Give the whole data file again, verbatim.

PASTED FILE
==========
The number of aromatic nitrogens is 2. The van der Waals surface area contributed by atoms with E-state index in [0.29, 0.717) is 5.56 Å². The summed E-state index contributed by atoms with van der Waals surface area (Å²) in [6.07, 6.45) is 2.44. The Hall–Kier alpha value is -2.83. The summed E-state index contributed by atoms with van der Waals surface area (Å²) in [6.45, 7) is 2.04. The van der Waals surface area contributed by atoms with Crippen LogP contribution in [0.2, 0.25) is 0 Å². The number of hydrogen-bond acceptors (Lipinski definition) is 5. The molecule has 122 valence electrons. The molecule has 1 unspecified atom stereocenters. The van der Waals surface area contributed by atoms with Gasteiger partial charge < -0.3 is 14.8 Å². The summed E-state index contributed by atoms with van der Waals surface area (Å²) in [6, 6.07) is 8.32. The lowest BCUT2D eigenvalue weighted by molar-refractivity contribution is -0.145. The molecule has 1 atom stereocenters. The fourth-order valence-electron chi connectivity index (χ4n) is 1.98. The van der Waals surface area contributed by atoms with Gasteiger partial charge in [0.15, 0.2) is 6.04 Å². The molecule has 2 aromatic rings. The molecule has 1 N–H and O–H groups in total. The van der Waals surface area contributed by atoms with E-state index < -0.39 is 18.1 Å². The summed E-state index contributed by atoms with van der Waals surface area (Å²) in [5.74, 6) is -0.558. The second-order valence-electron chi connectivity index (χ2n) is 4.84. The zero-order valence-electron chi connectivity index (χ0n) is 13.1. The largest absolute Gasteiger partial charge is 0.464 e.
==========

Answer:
The number of aromatic nitrogens is 2. The van der Waals surface area contributed by atoms with E-state index in [0.29, 0.717) is 5.56 Å². The summed E-state index contributed by atoms with van der Waals surface area (Å²) in [6.07, 6.45) is 2.44. The Hall–Kier alpha value is -2.83. The summed E-state index contributed by atoms with van der Waals surface area (Å²) in [6.45, 7) is 2.04. The van der Waals surface area contributed by atoms with Crippen LogP contribution in [0.2, 0.25) is 0 Å². The number of hydrogen-bond acceptors (Lipinski definition) is 5. The molecule has 122 valence electrons. The molecule has 1 unspecified atom stereocenters. The van der Waals surface area contributed by atoms with Gasteiger partial charge < -0.3 is 14.8 Å². The summed E-state index contributed by atoms with van der Waals surface area (Å²) in [6, 6.07) is 8.32. The lowest BCUT2D eigenvalue weighted by molar-refractivity contribution is -0.145. The molecule has 1 atom stereocenters. The fourth-order valence-electron chi connectivity index (χ4n) is 1.98. The van der Waals surface area contributed by atoms with Gasteiger partial charge in [0.15, 0.2) is 6.04 Å². The molecule has 2 aromatic rings. The molecule has 1 N–H and O–H groups in total. The van der Waals surface area contributed by atoms with E-state index < -0.39 is 18.1 Å². The summed E-state index contributed by atoms with van der Waals surface area (Å²) in [5.74, 6) is -0.558. The second-order valence-electron chi connectivity index (χ2n) is 4.84. The zero-order valence-electron chi connectivity index (χ0n) is 13.1. The largest absolute Gasteiger partial charge is 0.464 e.